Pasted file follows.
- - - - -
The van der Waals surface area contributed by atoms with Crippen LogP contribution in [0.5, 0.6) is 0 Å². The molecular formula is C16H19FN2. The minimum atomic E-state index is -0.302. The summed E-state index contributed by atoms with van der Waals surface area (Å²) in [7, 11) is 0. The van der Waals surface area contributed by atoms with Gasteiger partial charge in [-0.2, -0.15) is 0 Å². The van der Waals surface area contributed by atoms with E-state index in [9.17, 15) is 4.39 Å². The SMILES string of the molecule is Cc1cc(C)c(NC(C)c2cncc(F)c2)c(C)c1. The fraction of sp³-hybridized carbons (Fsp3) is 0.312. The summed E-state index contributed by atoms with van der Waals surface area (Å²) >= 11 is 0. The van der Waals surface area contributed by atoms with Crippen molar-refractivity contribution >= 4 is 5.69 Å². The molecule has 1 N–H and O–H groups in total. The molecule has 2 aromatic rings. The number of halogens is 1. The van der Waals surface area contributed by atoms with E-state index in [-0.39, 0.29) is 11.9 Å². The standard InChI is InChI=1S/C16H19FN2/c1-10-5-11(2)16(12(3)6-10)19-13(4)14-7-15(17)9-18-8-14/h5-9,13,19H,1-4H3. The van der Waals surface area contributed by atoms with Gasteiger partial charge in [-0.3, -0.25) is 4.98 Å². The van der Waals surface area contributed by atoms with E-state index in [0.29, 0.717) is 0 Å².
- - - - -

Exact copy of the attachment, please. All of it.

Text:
The van der Waals surface area contributed by atoms with Crippen LogP contribution in [0.5, 0.6) is 0 Å². The molecular formula is C16H19FN2. The minimum atomic E-state index is -0.302. The summed E-state index contributed by atoms with van der Waals surface area (Å²) in [7, 11) is 0. The van der Waals surface area contributed by atoms with Gasteiger partial charge in [-0.2, -0.15) is 0 Å². The van der Waals surface area contributed by atoms with E-state index in [9.17, 15) is 4.39 Å². The SMILES string of the molecule is Cc1cc(C)c(NC(C)c2cncc(F)c2)c(C)c1. The fraction of sp³-hybridized carbons (Fsp3) is 0.312. The summed E-state index contributed by atoms with van der Waals surface area (Å²) >= 11 is 0. The van der Waals surface area contributed by atoms with Crippen molar-refractivity contribution >= 4 is 5.69 Å². The molecule has 1 N–H and O–H groups in total. The molecule has 2 aromatic rings. The number of halogens is 1. The van der Waals surface area contributed by atoms with E-state index in [-0.39, 0.29) is 11.9 Å². The standard InChI is InChI=1S/C16H19FN2/c1-10-5-11(2)16(12(3)6-10)19-13(4)14-7-15(17)9-18-8-14/h5-9,13,19H,1-4H3. The van der Waals surface area contributed by atoms with Gasteiger partial charge in [-0.3, -0.25) is 4.98 Å². The van der Waals surface area contributed by atoms with E-state index in [0.29, 0.717) is 0 Å².